There was a soprano soloist in each of these concerts. Sylvia Nopper drew the short straw to repeat her previously admired 2002 performance of Carter's 1975 A mirror in which to dwell , when she deputised for Julia Banse. She did everything possible for it, but the angularity of its vocal line is perverse, rendering the words incomprehensible unavoidably; and how disconcerting to watch a soloist relying on her tuning fork to maintain pitch! By contrast, Tony Arnold (a she from USA) with Cliff Colnot in charge of his Academy Ensemble, made a palpable hit with Jonathan Harvey's Song Offerings , a performer and listener friendly setting of Tagore. Hers is a name to memorise and I hope we will soon have opportunities to hear those two Americans in London.
The entire 120 players were rehearsed together for seven intensive days by Cliff Colnot in Schönberg (piano concerto), Boulez (Notations), Birtwistle (Earth Dances) and Hanspeter Kyburz's Noësis , before Pierre Boulez took over the last stage of preparation and two of the showcase concerts. At the final rehearsal of Earth Dances only a few details required attention.
I felt that the KKL hall had been waiting for this music to convey its craggy, monumental grandeur to a packed and appreciative audience. Sir Harry, actively involved for weeks as composer in residence, relished the tension that young players, stretched to the edge of their capacities, brought to music which is, he said, 'as hard as it gets'.
[Birtwistle's new Roche commission Night's Black Bird had been premièred there earlier in the festival season by the Cleveland Orchestra and Franz Welser-Most, before going on to Carnegie Hall. But having entrusted it to Welser-Most had a snag which Michael Haefliger shared with the press; the core festival audience, which is relied upon to come to the more traditional symphony concerts, insists on the most famous conductors to pay up to €186 (CHF 270) for their seats - without one of those on the podium, attendance drops towards 60%, which is uneconomic for blancing the festival's books, despite generous sponsorship. Perhaps the second Roche commission would do better entrusted to Lucerne Academy Orchestra, instead of being fitted into a visiting appearance by ' one of the best orchestras in the world '?]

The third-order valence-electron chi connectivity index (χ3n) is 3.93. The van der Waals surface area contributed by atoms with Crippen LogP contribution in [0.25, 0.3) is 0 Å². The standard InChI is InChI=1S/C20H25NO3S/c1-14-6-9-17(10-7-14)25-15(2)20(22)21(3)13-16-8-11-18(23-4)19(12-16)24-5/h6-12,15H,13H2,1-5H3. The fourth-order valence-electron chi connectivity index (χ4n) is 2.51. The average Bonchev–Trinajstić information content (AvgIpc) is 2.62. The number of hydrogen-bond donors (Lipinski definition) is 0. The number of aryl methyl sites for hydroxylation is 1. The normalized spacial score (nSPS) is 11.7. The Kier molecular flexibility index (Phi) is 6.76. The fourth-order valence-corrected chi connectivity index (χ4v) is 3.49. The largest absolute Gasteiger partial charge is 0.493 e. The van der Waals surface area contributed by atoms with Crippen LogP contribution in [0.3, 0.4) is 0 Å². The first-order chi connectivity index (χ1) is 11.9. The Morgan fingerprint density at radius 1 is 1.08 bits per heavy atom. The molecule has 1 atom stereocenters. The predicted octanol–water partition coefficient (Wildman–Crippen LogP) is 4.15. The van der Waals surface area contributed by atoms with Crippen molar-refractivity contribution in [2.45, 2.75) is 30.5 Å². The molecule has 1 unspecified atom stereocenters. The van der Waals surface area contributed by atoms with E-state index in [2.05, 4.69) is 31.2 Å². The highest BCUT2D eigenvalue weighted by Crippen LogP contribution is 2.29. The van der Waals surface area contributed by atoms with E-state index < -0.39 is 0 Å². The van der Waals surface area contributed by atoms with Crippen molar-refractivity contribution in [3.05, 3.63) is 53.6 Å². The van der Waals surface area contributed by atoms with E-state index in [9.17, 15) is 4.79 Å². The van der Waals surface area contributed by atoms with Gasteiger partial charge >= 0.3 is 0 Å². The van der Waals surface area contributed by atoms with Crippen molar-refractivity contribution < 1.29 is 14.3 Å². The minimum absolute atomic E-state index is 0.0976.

Equally demanding, and a high spot of my week, was the three movement work by Kyburz which followed, the first of his for full orchestra I've heard. His explanation was typically abstruse, but the music not so to my ears, through which I sensed story telling as in a 19 C. tone poem or ballet though certainly none was vouchsafed nor, I suspect, intended. The teeming orchestration, additive and sensuous in its timbre and constant movement brought to mind momentarily the orchestral music of Ravel, even Till & Petrushka fleetingly; listeners who enjoy these will warm to Noësis , which should bring Kyburz's name before a wider public. I await eagerly hearing Noësis in UK and, soon surely, on CD.
In order to take in Ullmann's opera The Kaiser of Atlantis in a specially built lakeside theatre we had to forego Notations and Maurizio Pollini playing the Schönberg concerto. But in honour of Pollini, star soloist of the year, we received a festival special double-CD including the same concerto and Beethoven's 4th (DGG Lucerne festival Edition 476 249-7, with Berlin Philharmonic/Abbado). Abbado is a key figure at Lucerne, having founded the Lucerne Festival Orchestra, which played before we were there, and it was he who suggested inaugurating a Youth Orchestra which became the Academy which was undoubtedly the key success of this year's summer festival.